Kathy Lou Schultz
Some Vague Wife
Berkeley: Atelos, 2002
Some Vague Wife, Kathy Lou Schultz's 2002 Atelos Press book, is
comprised of three sections: Songs, Stories, a Novel. The writing traces
the cartography of desire, the body, a becoming in the midst of contingencies,
the unknown, proposing no definitive map but instead rendering a nuanced
reading of the shifting locations of selves, others, relationships. This
is further complicated by the embodied, daily experience of race, class,
gender, theory, sex, intimacy. Sexual difference is specific, yet exploded
by genders subtle and brash fireworks.
Schultzs sources are many and varied -- everything from haiku, the
medieval The Wife's Lament, the language of the blues, hymns (By
and by the river shall come to you) to the gender and genre bending work
of Kathy Acker and Dodie Bellamy, as well as writers from whom she quotes
at the beginning of sections -- Woolf, Brossard, Stein, Loy. The structure
and elements (including who is speaking what to whom and how) comprising
specific forms -- a song, a novel, a sonnet -- are explored, plied, stretched
and turned. Schultzs writing is ravenous, vulnerable, and smart.
Schultz deploys myriad strategies to address gender. While the writer
here is female, the specific gender strategies she uses and is used by
are dispersed and destabilizing. In some versions genders pantomimes
are defined by a misogynist culture that elides sexual difference, and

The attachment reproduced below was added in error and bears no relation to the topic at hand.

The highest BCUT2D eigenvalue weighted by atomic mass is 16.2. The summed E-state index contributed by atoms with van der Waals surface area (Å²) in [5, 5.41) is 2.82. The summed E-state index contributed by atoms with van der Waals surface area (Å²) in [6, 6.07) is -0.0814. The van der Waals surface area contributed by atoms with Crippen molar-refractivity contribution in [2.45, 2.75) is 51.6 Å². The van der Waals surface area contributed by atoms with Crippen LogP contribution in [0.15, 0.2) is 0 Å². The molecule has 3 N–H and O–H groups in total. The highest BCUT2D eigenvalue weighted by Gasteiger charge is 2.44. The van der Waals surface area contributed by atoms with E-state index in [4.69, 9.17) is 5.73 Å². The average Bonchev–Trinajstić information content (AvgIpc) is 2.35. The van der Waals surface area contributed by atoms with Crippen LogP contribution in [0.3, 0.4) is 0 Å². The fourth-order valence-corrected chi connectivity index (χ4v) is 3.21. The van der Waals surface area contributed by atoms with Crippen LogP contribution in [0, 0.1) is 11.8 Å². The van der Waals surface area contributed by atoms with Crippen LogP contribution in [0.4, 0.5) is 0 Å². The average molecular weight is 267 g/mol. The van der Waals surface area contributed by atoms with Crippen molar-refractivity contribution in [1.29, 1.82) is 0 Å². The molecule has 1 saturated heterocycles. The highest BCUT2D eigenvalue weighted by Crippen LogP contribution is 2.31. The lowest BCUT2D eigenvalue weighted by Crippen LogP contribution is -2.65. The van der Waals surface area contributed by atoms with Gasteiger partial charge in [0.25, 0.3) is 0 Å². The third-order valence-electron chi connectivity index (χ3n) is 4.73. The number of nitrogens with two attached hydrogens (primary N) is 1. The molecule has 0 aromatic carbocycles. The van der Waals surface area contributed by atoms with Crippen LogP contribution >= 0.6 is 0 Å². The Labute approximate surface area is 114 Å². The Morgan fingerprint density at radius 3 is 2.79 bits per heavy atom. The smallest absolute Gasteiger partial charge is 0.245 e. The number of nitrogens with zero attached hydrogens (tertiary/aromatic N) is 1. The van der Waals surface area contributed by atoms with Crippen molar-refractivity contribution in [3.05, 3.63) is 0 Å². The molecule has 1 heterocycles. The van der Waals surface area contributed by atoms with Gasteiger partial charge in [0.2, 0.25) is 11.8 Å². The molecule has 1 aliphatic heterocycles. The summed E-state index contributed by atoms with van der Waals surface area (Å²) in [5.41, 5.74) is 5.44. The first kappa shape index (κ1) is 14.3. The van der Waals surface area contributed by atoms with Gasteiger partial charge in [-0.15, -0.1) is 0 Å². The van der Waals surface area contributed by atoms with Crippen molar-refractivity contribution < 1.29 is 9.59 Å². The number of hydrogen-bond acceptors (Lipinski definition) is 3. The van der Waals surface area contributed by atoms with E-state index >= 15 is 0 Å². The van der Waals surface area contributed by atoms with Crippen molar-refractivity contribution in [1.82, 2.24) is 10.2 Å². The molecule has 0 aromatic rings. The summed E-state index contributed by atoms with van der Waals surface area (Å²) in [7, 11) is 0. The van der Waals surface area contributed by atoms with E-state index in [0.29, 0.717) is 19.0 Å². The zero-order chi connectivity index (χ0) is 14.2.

at others (sometimes simultaneously), the writer seizes the performance
with power and agency: "When I wore lipstick people smiled at me
more and were pleased," "my pronouns slip inside my shiny purse,"
"Your gender is a skin I wear then put away when tiring," "The
ideology of opposites falsely proposed masculine and feminine as two halves
of a whole, when I knew them to be costume-drag and accompanying accoutrements."
The body is ever present. It is written through, over, between, with,
by, and on. Being female, it is often colonized as a goal, a destination,
"a girl for every pocket;" its signifiers problematic, "My
organs tucked away each morning as a necessary clerkship/complete with
starched whites and a pen and clipboard," "She is still asking
herself where this body-her body-ought to be, where exactly to put it,
so that it will cease to be a burden to her." Charting this, Schultz
notes, "My body is not a destination." His is at times, though
it leads back to the writers female body, "...his body is a
destination. Miles on a train I have traveled postponing pleasure. Our
voices hang in the air, I touch myself." Within the text, the writer
writes on a male body, "Inscribing my language upon him," simultaneously
an act of violence, power, tenderness.
Schultz writes with awareness of "both the psychical or interior
dimensions of subjectivity and the surface corporeal exposure of the subject
to social inscription and training." (Grosz, 188) She exposes the
constructedness of experience and identity at every turn. Boundaries
between individuals slip, "I kept mistaking your hand in my pocket
for my own and startled in fright when I couldnt feel my fingers,"
though there is still a desire for "answers," for clearly marked
boundaries "And still I wanted to believe in the clear choice: the
right one and the wrong one and the possibility of finding the former."
This book is rife with the thematics of travel, navigation, maps. "I
drive a bus between unspecified locations," "A scar, a map I
burned through." The charting of the uncharted. Its discomforts,
risks, and pleasures. The Mobius strip of experience. This is a compelling,
smart, and sexy book that has the amazing ability to catch the reader
--- Robin Tremblay-McGaw
Elizabeth Grosz. Volatile Bodies: Toward a Corporeal Feminism.
Bloomington: Indiana University Press, 1994.